A study of occupational exposure to Antineoplastic drugs and fetal loss in nurses

by | Nov 7, 1985 | Studies | 0 comments

Torsten Skov, Birgit Maarup, Jorn Olsen, Mikael Rorth, Hanna Winthereik, Elsebeth Lynge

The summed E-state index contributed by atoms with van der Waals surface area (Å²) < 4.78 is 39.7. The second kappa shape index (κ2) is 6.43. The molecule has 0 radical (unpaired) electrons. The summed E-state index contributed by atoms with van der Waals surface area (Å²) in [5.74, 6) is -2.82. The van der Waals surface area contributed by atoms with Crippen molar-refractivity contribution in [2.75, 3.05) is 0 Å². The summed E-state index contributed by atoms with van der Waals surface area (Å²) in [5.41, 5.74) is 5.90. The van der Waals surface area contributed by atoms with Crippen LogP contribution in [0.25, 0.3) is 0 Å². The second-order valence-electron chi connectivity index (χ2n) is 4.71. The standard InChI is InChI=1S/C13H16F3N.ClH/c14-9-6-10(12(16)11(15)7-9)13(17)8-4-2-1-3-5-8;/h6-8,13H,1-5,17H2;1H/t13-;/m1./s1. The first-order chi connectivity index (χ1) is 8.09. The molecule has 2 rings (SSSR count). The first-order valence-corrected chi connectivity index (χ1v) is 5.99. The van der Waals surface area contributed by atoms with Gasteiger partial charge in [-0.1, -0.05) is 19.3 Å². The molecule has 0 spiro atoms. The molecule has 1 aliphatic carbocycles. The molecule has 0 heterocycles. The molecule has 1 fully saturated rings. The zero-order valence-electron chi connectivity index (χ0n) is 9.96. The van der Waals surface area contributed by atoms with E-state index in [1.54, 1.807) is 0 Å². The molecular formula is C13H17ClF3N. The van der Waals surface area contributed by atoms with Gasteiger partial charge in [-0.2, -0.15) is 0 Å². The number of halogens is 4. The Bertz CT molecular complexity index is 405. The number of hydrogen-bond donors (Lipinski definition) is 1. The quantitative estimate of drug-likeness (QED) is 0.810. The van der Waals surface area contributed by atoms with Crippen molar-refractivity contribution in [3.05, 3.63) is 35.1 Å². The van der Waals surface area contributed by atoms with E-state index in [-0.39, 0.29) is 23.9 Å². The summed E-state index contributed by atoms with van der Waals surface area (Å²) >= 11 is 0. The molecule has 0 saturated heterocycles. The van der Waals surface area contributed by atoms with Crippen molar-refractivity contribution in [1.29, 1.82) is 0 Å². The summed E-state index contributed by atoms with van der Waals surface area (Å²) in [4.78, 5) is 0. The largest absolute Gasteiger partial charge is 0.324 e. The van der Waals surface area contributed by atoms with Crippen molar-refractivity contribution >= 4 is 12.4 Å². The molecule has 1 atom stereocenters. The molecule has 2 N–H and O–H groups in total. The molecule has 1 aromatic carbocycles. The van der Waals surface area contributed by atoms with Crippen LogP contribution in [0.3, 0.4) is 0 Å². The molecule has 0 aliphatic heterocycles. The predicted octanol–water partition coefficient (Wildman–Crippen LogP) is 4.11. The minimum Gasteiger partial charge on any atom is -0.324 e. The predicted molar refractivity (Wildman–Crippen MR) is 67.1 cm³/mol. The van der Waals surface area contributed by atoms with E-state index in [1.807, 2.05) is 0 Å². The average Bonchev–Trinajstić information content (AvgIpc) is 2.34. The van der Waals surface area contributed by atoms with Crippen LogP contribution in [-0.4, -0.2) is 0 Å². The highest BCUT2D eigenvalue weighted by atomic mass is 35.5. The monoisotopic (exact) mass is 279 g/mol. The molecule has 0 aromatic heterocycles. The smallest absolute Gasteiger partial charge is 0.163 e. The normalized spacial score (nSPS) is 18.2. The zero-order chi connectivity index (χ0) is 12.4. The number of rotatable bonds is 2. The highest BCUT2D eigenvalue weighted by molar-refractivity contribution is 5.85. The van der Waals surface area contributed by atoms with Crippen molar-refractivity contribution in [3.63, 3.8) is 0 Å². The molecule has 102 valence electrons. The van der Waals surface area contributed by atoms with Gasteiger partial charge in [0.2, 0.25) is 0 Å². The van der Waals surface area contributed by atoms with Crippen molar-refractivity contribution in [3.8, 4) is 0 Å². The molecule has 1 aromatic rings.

In a case-control study, we examined the relation between fetal loss and occupational exposure to antineoplastic drugs in nurses in 17 Finnish hospitals.The pregnancies studied occurred in 1973 through 1980 and were identified using three national sources: the Central Register of Health Care Personnel, the HospitalDischargeRegistry, and policlinic data. Each nurse with fetal loss was matched with three nurses who gave birth. Data on health and exposure were obtained by self-administered, mailed questionnaires; a response rate of 87 per cent was achieved after three mailings. A statistically significant association was observed between fetal loss and occupational exposure to antineoplastic drugs during the first trimester of pregnancy: odds ratio == 2.30 (95 per cent confidence interval, 1.20 to 4.39). Analyses suggested associations between fetal loss and cyclophosphamide, doxorubicin, and vincristine, although the independent effect of each individual drug could not be specifically identified, since many nurses reported handling more than one of these agents. The results of this study, combined with existing data on animals and human beings, suggest that caution be exercised in the handling of these valuable drugs. (N Engl J Med 1985; 313:1173-8.)

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